Post tagged with


Amid Recession, A Return To Bartering

IMG_9710Maya Millett A group of artists gather at East Fourth Street’s WOW Cafe Theater and study the “Haves” and “Needs” wall they created at a networking event hosted by bartering website Bartering has enjoyed a resurgence in the neighborhood in the wake of the recession.

The concept of bartering often conjures an aura of myth: Jack’s storied magic beans, as it turned out after all, was a pretty fortuitous trade for the cow he handed over to the butcher in exchange.

In the wake of the recession, bartering has captured a renewed interest among the cash-strapped or habitually thrifty. In its most recent incarnation, bartering thrives on the Internet. Craigslist, that great Wild West of an online forum, is a barterer’s goldmine. And niche websites like Swap Tree, Neighborgoods, ThingHeap, and countless others are tailored to specific trade interests like tools, books, electronics, furniture and other miscellany.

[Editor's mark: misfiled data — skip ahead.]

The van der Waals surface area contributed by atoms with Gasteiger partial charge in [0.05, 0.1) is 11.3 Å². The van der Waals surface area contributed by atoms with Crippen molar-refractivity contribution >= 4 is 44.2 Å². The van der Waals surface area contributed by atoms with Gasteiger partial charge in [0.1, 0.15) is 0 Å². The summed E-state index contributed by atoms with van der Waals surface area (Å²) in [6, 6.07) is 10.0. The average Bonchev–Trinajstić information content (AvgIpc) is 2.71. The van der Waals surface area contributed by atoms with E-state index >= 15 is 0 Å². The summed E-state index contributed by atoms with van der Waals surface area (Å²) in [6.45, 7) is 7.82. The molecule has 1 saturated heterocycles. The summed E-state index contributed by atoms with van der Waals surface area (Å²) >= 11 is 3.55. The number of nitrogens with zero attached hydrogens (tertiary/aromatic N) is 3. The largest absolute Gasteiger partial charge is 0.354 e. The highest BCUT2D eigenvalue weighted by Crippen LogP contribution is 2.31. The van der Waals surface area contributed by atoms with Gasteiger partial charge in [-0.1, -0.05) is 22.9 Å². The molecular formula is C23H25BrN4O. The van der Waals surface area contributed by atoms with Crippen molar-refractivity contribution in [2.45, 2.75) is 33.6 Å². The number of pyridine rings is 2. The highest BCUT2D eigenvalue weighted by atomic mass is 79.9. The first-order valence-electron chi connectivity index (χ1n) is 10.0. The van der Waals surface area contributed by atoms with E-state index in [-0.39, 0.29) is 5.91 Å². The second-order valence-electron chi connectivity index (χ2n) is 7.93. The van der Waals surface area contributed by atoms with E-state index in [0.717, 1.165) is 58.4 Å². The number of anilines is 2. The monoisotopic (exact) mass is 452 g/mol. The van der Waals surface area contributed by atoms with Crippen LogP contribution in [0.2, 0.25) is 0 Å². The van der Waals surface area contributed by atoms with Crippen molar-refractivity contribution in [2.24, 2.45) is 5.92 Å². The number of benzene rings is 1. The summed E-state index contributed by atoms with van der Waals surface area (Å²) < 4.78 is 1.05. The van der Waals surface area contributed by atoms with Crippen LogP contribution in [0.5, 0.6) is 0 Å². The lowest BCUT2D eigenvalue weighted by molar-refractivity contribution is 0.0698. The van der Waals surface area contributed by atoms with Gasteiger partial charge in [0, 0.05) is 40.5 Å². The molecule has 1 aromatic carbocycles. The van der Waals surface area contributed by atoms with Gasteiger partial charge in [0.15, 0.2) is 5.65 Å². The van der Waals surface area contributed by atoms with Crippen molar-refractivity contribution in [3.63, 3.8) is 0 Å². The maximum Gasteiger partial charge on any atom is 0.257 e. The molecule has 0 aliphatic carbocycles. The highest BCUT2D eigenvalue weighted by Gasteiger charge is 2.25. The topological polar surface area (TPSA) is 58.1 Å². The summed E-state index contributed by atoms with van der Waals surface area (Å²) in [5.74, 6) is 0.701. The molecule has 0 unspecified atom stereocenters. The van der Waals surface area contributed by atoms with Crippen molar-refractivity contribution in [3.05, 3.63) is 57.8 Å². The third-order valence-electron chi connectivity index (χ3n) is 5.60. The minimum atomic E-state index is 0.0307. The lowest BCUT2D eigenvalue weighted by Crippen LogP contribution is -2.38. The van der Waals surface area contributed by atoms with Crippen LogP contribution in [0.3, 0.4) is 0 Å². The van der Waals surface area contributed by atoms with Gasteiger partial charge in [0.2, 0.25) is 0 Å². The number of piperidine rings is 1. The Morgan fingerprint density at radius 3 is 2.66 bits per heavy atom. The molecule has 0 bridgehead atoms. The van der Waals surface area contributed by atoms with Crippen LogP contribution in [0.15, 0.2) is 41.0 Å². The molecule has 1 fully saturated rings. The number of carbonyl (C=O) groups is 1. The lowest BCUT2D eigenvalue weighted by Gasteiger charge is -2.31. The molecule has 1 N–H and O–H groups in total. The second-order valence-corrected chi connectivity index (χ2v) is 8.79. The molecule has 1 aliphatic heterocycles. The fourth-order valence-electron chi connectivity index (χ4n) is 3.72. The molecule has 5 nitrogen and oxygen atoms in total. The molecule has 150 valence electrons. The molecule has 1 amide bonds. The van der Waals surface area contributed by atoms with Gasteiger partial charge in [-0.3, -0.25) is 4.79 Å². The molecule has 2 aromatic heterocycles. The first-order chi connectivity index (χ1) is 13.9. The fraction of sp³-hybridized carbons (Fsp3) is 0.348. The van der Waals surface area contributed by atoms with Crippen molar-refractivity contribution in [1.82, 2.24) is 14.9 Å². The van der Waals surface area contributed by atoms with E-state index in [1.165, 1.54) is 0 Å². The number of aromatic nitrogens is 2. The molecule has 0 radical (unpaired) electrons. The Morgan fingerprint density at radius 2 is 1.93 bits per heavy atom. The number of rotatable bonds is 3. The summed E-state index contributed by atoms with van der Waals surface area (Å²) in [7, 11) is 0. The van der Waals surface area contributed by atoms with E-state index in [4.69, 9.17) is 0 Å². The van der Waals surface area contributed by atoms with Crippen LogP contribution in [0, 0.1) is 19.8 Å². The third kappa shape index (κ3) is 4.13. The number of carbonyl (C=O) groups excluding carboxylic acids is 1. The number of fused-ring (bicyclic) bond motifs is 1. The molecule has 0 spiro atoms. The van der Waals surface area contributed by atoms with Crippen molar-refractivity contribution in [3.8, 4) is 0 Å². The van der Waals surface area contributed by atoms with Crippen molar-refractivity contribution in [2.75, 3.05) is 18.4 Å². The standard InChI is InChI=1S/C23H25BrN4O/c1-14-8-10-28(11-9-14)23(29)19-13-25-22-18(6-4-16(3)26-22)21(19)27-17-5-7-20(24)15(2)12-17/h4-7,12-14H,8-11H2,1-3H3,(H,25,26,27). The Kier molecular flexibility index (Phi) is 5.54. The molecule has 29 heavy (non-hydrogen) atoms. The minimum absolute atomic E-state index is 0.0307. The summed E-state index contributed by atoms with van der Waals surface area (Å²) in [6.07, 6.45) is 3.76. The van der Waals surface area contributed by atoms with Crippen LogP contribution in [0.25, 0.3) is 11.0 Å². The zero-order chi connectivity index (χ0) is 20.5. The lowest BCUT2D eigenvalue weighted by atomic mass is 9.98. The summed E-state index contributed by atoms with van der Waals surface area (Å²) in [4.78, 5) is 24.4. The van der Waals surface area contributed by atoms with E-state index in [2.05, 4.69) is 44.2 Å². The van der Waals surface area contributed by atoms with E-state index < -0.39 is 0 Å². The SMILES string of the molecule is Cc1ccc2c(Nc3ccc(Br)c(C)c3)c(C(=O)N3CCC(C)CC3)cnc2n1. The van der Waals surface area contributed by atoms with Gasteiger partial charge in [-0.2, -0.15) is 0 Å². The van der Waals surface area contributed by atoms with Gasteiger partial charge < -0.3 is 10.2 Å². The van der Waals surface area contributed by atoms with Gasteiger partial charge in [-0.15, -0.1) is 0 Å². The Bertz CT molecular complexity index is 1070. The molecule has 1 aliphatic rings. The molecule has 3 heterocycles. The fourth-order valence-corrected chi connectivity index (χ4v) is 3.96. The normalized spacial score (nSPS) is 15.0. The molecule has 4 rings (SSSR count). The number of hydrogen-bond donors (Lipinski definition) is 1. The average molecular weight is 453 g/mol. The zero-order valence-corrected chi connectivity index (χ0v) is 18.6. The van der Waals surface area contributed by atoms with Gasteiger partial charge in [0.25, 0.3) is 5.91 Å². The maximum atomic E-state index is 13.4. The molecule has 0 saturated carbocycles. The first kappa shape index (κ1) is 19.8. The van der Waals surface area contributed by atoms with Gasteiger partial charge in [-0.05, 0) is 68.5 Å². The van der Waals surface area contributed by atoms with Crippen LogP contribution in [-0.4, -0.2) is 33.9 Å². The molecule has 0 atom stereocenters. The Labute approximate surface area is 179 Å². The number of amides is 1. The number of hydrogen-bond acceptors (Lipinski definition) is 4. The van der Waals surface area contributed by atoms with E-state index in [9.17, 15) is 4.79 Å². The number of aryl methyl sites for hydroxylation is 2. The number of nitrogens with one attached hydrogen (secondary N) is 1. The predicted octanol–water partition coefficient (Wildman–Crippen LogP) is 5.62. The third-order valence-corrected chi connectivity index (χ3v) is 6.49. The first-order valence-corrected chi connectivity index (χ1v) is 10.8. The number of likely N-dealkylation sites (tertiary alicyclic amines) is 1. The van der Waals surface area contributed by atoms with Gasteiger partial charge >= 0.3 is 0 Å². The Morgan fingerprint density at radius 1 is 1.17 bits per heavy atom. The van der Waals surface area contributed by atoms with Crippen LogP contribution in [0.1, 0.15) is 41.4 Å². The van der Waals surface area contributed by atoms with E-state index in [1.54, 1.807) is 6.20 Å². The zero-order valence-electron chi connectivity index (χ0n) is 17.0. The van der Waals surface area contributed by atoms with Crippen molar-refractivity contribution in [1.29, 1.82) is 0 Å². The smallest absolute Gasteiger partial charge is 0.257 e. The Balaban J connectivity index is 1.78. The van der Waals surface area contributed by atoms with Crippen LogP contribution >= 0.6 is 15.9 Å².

While the web has ushered bartering into a new era of resource exchange, in artistic communities like the East Village, swapping creative work or services has long been an inherent part of the culture.

“Probably everyone in the low-budget artist class in the East Village has bartered,” says Ayun Halliday, an author and Bust magazine columnist who in 1996 created the cult-coveted “East Village Inky” zine, which chronicles her adventures in motherhood.

Though Ms. Halliday and her family moved to Boerum Hill in 2000, she’s still entrenched in the East Village’s creative scene. Zine publishers, she says, are some of bartering’s most famous traders. Zine making “is definitely a labor of love — and barterers are often purveyors of that.”
Read more…